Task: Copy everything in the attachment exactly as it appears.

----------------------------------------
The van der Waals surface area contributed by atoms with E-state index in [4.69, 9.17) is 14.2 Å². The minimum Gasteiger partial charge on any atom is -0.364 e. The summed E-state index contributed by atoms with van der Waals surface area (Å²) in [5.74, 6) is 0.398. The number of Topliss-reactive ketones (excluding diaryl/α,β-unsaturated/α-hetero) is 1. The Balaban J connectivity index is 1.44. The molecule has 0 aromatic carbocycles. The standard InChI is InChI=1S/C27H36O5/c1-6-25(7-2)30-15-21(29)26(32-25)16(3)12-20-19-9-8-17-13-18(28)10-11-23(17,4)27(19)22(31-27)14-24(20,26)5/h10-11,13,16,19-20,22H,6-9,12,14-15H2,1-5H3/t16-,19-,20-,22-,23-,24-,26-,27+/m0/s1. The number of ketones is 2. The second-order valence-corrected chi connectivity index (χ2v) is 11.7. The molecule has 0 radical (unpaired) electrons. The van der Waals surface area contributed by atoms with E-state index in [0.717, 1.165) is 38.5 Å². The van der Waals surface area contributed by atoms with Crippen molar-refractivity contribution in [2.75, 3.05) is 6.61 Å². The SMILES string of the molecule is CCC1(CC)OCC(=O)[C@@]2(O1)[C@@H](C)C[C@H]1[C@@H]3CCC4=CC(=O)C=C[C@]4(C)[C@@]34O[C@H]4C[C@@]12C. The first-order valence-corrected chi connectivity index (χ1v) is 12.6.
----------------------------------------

The van der Waals surface area contributed by atoms with E-state index in [4.69, 9.17) is 14.2 Å². The minimum Gasteiger partial charge on any atom is -0.364 e. The summed E-state index contributed by atoms with van der Waals surface area (Å²) in [5.74, 6) is 0.398. The number of Topliss-reactive ketones (excluding diaryl/α,β-unsaturated/α-hetero) is 1. The Balaban J connectivity index is 1.44. The molecule has 0 aromatic carbocycles. The standard InChI is InChI=1S/C27H36O5/c1-6-25(7-2)30-15-21(29)26(32-25)16(3)12-20-19-9-8-17-13-18(28)10-11-23(17,4)27(19)22(31-27)14-24(20,26)5/h10-11,13,16,19-20,22H,6-9,12,14-15H2,1-5H3/t16-,19-,20-,22-,23-,24-,26-,27+/m0/s1. The number of ketones is 2. The second-order valence-corrected chi connectivity index (χ2v) is 11.7. The molecule has 0 radical (unpaired) electrons. The van der Waals surface area contributed by atoms with E-state index in [0.717, 1.165) is 38.5 Å². The van der Waals surface area contributed by atoms with Crippen molar-refractivity contribution in [2.75, 3.05) is 6.61 Å². The SMILES string of the molecule is CCC1(CC)OCC(=O)[C@@]2(O1)[C@@H](C)C[C@H]1[C@@H]3CCC4=CC(=O)C=C[C@]4(C)[C@@]34O[C@H]4C[C@@]12C. The first-order valence-corrected chi connectivity index (χ1v) is 12.6.